Thinking procedurally is one of the hardest concepts to grasp for the beginning programmer.
Choc is a toolkit for teachers to craft small programs that can be explored interactively.
Choc is different from other "live-coding" environments in that each step of the execution is controled by the learner. The first example above shows the most fundamental features of Choc:
The code is fully editable. This demo uses the Two.js API
In the example above, each frame that executes displays a dot. By organizing program execution in time, we can relate to the execution flow geometrically. Seeing spatial patterns in execution give us a stronger intution about how our programs run.
Choc provides a framework to teach programming on a computer. That sounds silly, but code is often pasted flatly into documents and this provides us no advantage over paper.
By showing the flow of a program explicitly we can build new intellectual structures for thinking about how procedures execute.
Click on the slider and then use the arrow keys to step through the code.
As we show the flow structure we can also show step content.
Looking at the code above, the triangle.fill line is impossibly dense. If you were reading the code, you might be able to tell that we're setting the fill of a triangle to a string that is an RGB value that changes with i . But the code gives no insight into what color that actually is.
In the timeline the cells display rich information such as rotation , shape , or color . Choc provides hooks that allow us to annotate any library with custom descriptions and timeline rendering.
Choc helps learners draw pathways from action-ways-of-knowing to symbolic-ways-of-knowing.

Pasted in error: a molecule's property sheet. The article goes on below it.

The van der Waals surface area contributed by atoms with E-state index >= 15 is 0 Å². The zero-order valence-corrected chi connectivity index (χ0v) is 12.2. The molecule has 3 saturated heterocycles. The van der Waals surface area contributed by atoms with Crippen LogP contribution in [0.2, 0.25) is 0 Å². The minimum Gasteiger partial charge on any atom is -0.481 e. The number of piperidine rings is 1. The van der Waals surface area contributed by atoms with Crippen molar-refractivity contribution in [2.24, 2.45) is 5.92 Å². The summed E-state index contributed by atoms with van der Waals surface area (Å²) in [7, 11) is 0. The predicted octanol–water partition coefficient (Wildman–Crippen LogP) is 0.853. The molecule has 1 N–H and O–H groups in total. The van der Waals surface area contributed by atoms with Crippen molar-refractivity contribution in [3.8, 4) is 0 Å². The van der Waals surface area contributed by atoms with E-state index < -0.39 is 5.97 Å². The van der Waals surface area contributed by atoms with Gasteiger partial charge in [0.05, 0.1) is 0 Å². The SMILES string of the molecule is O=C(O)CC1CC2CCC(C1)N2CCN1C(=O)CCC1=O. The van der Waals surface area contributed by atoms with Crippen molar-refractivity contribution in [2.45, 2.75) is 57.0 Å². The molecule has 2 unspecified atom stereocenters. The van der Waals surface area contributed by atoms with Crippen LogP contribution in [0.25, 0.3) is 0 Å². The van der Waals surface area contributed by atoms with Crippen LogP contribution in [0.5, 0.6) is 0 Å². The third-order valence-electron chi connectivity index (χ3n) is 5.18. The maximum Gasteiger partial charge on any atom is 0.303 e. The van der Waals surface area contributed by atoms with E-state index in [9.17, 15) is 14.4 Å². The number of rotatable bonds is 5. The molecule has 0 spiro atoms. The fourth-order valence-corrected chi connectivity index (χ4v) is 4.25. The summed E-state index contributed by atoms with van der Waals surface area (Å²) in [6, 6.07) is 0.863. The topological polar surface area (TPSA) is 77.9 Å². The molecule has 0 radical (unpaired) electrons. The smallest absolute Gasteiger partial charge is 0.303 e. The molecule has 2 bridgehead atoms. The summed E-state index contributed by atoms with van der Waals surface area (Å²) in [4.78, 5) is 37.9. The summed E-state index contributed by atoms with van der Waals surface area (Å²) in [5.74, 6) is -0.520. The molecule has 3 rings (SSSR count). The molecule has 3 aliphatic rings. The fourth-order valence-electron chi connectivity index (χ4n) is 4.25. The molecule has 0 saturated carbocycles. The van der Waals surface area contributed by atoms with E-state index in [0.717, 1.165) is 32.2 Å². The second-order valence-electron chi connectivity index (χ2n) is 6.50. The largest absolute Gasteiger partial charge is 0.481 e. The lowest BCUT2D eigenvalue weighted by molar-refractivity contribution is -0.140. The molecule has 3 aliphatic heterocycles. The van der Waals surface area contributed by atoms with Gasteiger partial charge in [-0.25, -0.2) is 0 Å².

Try dragging around the underlined constants above. Can you find the constant that relates to "bounciness"? There are two variables above that relate to the "floor". Can you find them?
Because we're able to play with the symbols and see their effect, our action-knowledge is directly transferrable to symbolic-knowledge.
In the Voxel world, use arrow keys to navigate. Use the space button to jump. Hit space twice to fly. Use shift to move towards the ground.
Choc isn't limited to 2D canvas examples. Above we're interacting with a Voxel.js world.
In this example, we're building a tower by drawing a circle and repeating that process on the y-axis.
We don't have to build a "brick" tower though. Try changing the first line to "grass" or "bark" . Try dragging the radius or height .
There is a bug in the above code that causes the tower to look funny. Can you find it? The Math.sqrt function returns some long numbers for z that don't feel right. I wonder, what would happen if we used Math.round to smooth them out?
A goal of Choc is to encourage both exploration and reflection. The hope is to give learners the ability to explore ideas without a bug being "wrong", "bad", or "a mistake". Hopefully as one learns to explore the properties of a microworld, they'll learn to transfer habits of exploration into the rest of their lives.
Choc lessons should be captured in mind-sized bites. That is, each Choc should be crafted around teaching a single concept that can be explored. We hope you'll find Choc a useful tool for teaching.
We've tried to make Choc easy to include into other sites. To that end, here are a few JSFiddle examples you can look at:
Certainly, this version falls short of Bret Victor's original design and, ultimately, the tool it could be. This demo is an early version and there are many bugs to be worked out. That said, even in it's current form we feel it can be really helpful for both novice and experienced programmers. If you'd like to contribute, Choc is open-source and MIT licensed.
We built Choc to help teach programming and there are many lessons left to write. If you'd like to keep up-to-date with what's happening in the Choc community, sign up for the newsletter below (low volume: no more than one email per week). We'll send you some of the best examples of how-to-teach-programming on the web.
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